China said President Barack Obama's meeting with the Dalai Lama "seriously harms U.S.-China relations," but the way the two countries have handled the White House chat indicates instead that both would rather avoid a major crisis.
Vice Foreign Minister Cui Tiankai summoned U.S. Ambassador Jon Huntsman on Friday to protest Thursday's meeting, which has been another test of rocky ties already strained in recent weeks by issues ranging from Taiwan arms sales to cyber-spying allegations.
"The behavior of the U.S. side seriously interferes in China's internal politics, seriously hurts the national feelings of the Chinese people and seriously harms U.S.-China relations," a Foreign Ministry statement said, quoting spokesman Ma Zhaoxu.
But the statement echoed Beijing's response to previous U.S. presidential meetings with the exiled Tibetan Buddhist leader. And in one of the clearest indications that China wants to avoid a crisis, Beijing on Wednesday allowed five U.S. warships to make a port call in the Chinese territory of Hong Kong. China has canceled such visits in the past to show its displeasure with U.S. actions.
For its part, the White House gave the Dalai Lama relatively low-profile treatment, holding the meeting in the Map Room, a less prominent venue than the Oval Office.
There was no welcome fanfare, and Obama made no public comments. The White House banned journalists and distributed a single photo of the two leaders.
While the meeting was long expected, the administration had taken considerable measures to limit its impact on China-U.S. relations. Obama declined to see the Dalai Lama during his Washington stay in October because it would have come before the president's China visit in November.
China accuses the Dalai Lama of seeking to remove Tibet from Chinese rule and objects strongly to all contact between him and overseas leaders.
Meetings between the Dalai Lama and U.S. presidents became standard under former President George H.W. Bush nearly 20 years ago. But the choreography is always delicate because of China's sensitivities.
The White House said Obama told the Dalai Lama that he supports the preservation of Tibet's culture and supports human rights for its people. He also gave encouragement to the Dalai Lama's request for talks with the Chinese government.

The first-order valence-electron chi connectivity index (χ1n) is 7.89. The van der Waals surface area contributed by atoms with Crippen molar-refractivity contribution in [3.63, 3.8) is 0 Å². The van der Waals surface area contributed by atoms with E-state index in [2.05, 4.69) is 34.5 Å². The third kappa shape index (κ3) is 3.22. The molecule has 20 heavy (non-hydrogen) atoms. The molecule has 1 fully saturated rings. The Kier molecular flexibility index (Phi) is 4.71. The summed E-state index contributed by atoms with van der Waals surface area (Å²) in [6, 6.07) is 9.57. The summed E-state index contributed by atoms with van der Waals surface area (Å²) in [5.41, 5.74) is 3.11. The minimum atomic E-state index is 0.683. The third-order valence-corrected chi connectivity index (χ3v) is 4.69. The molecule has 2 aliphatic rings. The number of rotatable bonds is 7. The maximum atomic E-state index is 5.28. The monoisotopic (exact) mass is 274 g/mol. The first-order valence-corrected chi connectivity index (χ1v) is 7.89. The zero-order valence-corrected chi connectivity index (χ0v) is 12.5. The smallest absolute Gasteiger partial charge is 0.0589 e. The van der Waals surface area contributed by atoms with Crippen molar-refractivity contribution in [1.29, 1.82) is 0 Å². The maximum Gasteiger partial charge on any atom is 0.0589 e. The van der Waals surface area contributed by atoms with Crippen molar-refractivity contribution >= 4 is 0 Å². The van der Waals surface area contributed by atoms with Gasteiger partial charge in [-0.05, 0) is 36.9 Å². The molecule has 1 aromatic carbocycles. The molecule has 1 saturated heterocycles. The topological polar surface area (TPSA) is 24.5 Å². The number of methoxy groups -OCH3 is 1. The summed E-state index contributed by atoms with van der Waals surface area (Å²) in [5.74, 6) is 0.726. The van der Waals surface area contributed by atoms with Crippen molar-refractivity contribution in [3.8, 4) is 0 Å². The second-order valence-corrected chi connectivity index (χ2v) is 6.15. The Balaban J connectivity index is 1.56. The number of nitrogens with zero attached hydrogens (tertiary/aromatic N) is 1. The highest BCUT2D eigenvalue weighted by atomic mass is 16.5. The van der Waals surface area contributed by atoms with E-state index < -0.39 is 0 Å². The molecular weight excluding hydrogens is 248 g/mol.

Thursday's meeting came when U.S.-Chinese relations are particularly raw, with China suspending military-to-military exchanges and warning of further retaliation over the Obama administration's approval of a multibillion-dollar arms sale to Taiwan, the self-governing democratic island that Beijing claims as its own.
But Jin Canrong, of the School of International Studies at Beijing's Renmin University, said he saw the Tibet issue declining in significance against the need for China and the U.S. to work together on economic and political issues.
Chinese President Hu Jintao is expected to visit the U.S. this year, and both sides soon will hold another round of their high-level Strategic and Economic Dialogue.
The impact of Thursday's meeting was also limited because it came during China's national Lunar New Year holiday, when government offices are closed. Neither the White House nor the Dalai Lama said whether the timing was deliberate.
After the meeting, the Dalai Lama chided Beijing for taking a "childish" and "limited" approach to Tibet's quest for greater autonomy and said Obama had been "very much supportive" of his views on human rights and the concerns of the Tibetan people.
The 75-year-old Nobel Peace Prize winner denies China's accusations of separatism, saying he wants only for Tibetans to have a greater say over their affairs while remaining under Chinese rule. He fled Tibet in 1959, nine years after China sent communist forces to occupy the Himalayan region, and has since led a self-declared government-in-exile in India.
Sporadic contacts between the Dalai Lama's envoys and Chinese officials were renewed last month after a break of more than a year. No breakthroughs were announced.
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